Being an NBA star is unfair.
The expectations are always lofty. People ask you to be superhuman, and when you’re not, they want you out of town. It’s a no-win game. The fans love you when you’re great, and they hate you when you’re just good. And if you’re any worse than “good,” the fans will want their money back.
Doncic’s need for offensive help:
So, it’s no secret that after averaging 13.1 points per game in the playoffs, Kristaps Porzingis didn’t live up to his five-year $158 million deal signed in the 2019-20 season. Dallas hoped he’d be the secondary scorer Luka Doncic needed. That hasn’t been the case. And in an offseason of drastic change in Dallas’ front office, team owner Mark Cuban wants a secondary scorer to be the primary concern during free agency.
“Trust me, nobody wants to get Luka more help than I do,” Cuban said to The Athletic’s Diamond Leung. “What do we need is really the question, and we need a second scorer. There’s no question about it.”
Getting Doncic help has been the primary focus during the front office shake-up. The Mavericks brought in Jason Kidd, the definition of a players coach. As general manager and president of basketball operation, they hired Nico Harrison. Being a former Nike executive, he is one of the most connected people in the league. And according to numerous reports, NBA teams have vied for his services for several years. He has a pull with players that Cuban believes will lure top-tier free agents to Dallas.
He did transform Doncic from a Nike athlete to a Jordan Brand athlete if that counts for anything.
The Porzingis problem:
As for the vilifying of Porzingis, Cuban doesn’t believe that it is entirely fair. Dallas asked him to fulfill a certain role, and he did so to the best of his abilities. It is not the role that Porzingis nor Dallas originally dreamed of, but it gave the Mavericks their best chance to win.
“I think people were unfairly giving KP a hard time. KP is who he is,” Cuban said. “We didn’t think our need for a secondary scorer would be as great as it was honestly. We thought we needed more defense and that would balance out things.”
It’s so easy to forget. When Dallas made the move to trade for Porzingis, he was regarded as a unicorn because of his adept defensive abilities coupled with a smooth offensive game.
The back-to-back injury-riddled seasons clearly affected his mobility and movement. And the lack of offensive creativity on Dallas’ roster forced his hand at creating his own shot more than what was originally planned.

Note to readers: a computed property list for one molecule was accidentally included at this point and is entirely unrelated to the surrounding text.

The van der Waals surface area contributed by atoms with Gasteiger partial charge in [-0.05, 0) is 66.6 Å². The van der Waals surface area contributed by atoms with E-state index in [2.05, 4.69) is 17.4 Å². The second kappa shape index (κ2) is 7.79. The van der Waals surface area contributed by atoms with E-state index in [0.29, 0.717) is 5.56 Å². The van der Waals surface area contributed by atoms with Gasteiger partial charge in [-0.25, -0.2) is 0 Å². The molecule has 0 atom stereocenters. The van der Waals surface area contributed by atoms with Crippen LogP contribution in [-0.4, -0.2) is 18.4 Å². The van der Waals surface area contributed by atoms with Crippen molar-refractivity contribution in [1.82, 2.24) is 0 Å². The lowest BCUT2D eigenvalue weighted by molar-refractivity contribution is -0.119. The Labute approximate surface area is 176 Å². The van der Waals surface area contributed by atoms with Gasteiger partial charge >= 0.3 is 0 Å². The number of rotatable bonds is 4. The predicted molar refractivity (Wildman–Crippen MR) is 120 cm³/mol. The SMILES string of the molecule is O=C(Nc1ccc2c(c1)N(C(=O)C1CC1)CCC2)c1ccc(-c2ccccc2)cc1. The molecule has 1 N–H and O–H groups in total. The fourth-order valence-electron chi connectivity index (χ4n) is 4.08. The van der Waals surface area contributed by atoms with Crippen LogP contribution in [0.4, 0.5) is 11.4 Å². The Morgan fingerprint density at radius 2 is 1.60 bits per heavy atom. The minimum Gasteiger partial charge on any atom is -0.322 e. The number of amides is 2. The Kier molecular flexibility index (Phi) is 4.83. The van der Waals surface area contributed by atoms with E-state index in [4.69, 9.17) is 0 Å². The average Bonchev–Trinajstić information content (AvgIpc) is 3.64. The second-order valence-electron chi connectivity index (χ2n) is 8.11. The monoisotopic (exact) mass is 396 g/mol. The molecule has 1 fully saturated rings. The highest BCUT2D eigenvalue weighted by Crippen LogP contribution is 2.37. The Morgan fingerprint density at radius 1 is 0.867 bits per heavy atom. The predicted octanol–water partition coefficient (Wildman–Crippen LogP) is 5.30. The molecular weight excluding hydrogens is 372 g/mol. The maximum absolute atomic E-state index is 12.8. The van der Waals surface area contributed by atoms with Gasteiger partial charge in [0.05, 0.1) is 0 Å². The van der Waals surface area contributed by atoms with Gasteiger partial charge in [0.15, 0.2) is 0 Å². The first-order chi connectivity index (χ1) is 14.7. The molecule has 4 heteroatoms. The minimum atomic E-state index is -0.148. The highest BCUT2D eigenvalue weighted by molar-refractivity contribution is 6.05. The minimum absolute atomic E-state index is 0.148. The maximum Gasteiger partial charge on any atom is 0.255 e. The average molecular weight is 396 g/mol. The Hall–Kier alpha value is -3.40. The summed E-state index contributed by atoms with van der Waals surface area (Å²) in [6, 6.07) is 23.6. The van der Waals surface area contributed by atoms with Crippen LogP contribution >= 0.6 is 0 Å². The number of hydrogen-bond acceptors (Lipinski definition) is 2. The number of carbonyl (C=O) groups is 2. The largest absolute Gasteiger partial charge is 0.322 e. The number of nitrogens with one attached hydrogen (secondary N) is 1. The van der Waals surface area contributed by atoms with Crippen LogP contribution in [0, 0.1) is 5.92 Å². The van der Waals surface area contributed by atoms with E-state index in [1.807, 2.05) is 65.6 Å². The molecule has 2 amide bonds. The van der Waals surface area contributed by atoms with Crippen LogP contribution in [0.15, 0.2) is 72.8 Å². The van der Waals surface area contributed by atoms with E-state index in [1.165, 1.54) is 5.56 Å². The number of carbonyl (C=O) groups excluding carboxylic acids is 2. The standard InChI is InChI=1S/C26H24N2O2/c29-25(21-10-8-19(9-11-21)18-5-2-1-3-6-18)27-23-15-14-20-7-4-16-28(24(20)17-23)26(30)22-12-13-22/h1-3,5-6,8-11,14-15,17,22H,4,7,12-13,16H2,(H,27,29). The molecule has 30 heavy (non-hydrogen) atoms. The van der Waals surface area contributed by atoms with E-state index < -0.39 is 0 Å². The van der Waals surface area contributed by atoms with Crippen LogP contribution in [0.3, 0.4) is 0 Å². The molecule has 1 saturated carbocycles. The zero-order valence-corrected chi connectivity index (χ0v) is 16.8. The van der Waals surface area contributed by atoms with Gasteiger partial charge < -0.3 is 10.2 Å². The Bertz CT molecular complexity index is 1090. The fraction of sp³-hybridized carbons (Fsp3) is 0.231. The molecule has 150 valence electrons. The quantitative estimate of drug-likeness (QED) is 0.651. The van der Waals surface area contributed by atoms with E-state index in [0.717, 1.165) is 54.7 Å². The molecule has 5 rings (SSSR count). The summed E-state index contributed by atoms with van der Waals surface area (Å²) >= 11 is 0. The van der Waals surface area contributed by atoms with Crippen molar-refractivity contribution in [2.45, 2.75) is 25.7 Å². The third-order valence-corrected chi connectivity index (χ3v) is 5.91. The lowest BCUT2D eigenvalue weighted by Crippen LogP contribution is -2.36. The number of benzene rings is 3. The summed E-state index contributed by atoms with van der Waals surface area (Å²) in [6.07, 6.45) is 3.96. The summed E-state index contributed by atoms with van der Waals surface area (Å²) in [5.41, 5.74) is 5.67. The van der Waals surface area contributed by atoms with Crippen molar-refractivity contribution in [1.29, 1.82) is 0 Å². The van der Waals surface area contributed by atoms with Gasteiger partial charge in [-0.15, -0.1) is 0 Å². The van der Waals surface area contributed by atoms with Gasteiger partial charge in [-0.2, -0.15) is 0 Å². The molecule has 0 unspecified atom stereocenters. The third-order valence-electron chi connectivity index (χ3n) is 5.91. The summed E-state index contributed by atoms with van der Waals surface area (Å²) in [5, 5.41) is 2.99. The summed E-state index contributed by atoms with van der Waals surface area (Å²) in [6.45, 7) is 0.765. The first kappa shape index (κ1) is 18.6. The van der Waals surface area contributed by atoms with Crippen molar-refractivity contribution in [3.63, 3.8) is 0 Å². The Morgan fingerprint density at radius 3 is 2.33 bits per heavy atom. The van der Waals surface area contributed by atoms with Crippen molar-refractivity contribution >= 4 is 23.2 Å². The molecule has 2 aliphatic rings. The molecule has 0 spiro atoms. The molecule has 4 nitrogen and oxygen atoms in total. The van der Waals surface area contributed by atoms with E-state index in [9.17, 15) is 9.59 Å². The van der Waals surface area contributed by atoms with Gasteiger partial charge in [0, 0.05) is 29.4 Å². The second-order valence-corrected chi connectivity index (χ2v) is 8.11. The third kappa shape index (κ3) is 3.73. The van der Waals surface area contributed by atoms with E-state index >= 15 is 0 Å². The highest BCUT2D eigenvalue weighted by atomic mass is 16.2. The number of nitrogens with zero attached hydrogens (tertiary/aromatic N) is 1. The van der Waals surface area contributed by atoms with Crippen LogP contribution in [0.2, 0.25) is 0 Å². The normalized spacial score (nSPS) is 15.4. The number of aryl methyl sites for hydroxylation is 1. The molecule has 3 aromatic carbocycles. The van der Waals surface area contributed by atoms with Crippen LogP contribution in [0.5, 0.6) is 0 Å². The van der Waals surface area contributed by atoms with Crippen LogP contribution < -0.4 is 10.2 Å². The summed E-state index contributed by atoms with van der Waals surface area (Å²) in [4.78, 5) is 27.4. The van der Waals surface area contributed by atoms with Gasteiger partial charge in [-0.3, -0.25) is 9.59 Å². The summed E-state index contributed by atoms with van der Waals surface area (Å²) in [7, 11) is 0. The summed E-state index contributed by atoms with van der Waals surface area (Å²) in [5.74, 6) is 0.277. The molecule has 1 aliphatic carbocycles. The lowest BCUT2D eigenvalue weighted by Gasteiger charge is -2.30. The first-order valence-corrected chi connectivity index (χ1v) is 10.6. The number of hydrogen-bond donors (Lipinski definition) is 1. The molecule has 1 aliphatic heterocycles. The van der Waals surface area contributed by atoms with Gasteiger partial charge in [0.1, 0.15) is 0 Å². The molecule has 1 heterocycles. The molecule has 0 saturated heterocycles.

Who is available:
Cuban stating that Doncic needs offensive help is one thing. Going out and finding it is another.
The Mavericks can create max cap space by renouncing the rights they have on their free agents. However, this free agency class lacks the headline players of years past. Chris Paul and Kawhi Leonard both have player options to enter unrestricted free agency this offseason. With both player’s teams playing in the Western Conference Finals, it’s believed that they are staying put.
Outside of Paul and Leonard, there is DeMar DeRozan, Kyle Lowry and Mike Conley.
DeRozan offers a scoring punch but adds little to an already ailing Mavericks defense. And at 32-years old, it’s unsure how many years he has left as an elite one-on-one scorer.
Lowry brings leadership, veteran savvy and a championship pedigree, but he’s 35. Typically with point guards of his size, that is when they fall off the proverbial “cliff.” How much he would be able to offer Dallas both offensively and defensively is in question. However, he still remains an intriguing player if placed as the third option within Dallas’ offense.
Conley also adds an intriguing dimension, but there is very little belief that he leaves the Utah Jazz for a place like Dallas this offseason.
An in-house option is banking on the improvement of Tim Hardaway jr. He emerged as a key offensive creator at the end of the regular season. And in the playoffs, he played his way into a big payday. Still, it is unsure if he is even the answer for Dallas.
“Now Timmy Hardaway did a great job emerging as a catch-and-shoot guy and even improved his off-the-dribble game, but we do have to improve there,” Cuban said. “And that’s what we’re going to look for this summer. How do you get a star who can create his own shot so the responsibility isn’t completely on Luka?”
Here is what to expect:
The perfect solution for Dallas isn’t necessarily clear. To build a contender on the fly, the Mavericks have to bank on Porzingis improving, and the front office providing insurance around the edges of the roster.
With Kidd now calling shots, Porzingis’ role within the offense will change. There is a hope he can rediscover his offensive confidence when not relegated to being a spot-up shooter. If Kidd can find the best way to deploy Porzingis alongside Doncic while pairing them with a secondary ball-handler, Dallas’ offense may be a scary sight in the 2021-22 NBA season.
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Feature image Jerome Miron-USA TODAY Sports.